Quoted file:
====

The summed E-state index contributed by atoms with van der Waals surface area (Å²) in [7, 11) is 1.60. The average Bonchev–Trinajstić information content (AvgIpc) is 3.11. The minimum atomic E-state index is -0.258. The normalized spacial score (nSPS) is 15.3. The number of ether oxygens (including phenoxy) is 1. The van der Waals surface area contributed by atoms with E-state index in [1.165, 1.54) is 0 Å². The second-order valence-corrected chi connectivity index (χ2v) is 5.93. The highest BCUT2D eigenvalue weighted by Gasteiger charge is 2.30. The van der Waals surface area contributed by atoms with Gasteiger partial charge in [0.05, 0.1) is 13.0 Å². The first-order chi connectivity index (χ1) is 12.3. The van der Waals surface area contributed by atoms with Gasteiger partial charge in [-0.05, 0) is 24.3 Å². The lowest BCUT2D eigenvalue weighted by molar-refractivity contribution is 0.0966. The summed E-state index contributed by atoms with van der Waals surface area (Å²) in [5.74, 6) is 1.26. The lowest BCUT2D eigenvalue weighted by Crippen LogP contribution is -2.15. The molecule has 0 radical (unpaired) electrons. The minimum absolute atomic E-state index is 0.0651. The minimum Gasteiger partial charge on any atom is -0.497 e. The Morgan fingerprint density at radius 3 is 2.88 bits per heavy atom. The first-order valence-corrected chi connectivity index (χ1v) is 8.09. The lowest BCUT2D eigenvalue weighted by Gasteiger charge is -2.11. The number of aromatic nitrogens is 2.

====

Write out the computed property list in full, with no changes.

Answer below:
The summed E-state index contributed by atoms with van der Waals surface area (Å²) in [7, 11) is 1.60. The average Bonchev–Trinajstić information content (AvgIpc) is 3.11. The minimum atomic E-state index is -0.258. The normalized spacial score (nSPS) is 15.3. The number of ether oxygens (including phenoxy) is 1. The van der Waals surface area contributed by atoms with E-state index in [1.165, 1.54) is 0 Å². The second-order valence-corrected chi connectivity index (χ2v) is 5.93. The highest BCUT2D eigenvalue weighted by Gasteiger charge is 2.30. The van der Waals surface area contributed by atoms with Gasteiger partial charge in [0.05, 0.1) is 13.0 Å². The first-order chi connectivity index (χ1) is 12.3. The van der Waals surface area contributed by atoms with Gasteiger partial charge in [-0.05, 0) is 24.3 Å². The lowest BCUT2D eigenvalue weighted by molar-refractivity contribution is 0.0966. The summed E-state index contributed by atoms with van der Waals surface area (Å²) in [5.74, 6) is 1.26. The lowest BCUT2D eigenvalue weighted by Crippen LogP contribution is -2.15. The molecule has 0 radical (unpaired) electrons. The minimum absolute atomic E-state index is 0.0651. The minimum Gasteiger partial charge on any atom is -0.497 e. The Morgan fingerprint density at radius 3 is 2.88 bits per heavy atom. The first-order valence-corrected chi connectivity index (χ1v) is 8.09. The lowest BCUT2D eigenvalue weighted by Gasteiger charge is -2.11. The number of aromatic nitrogens is 2.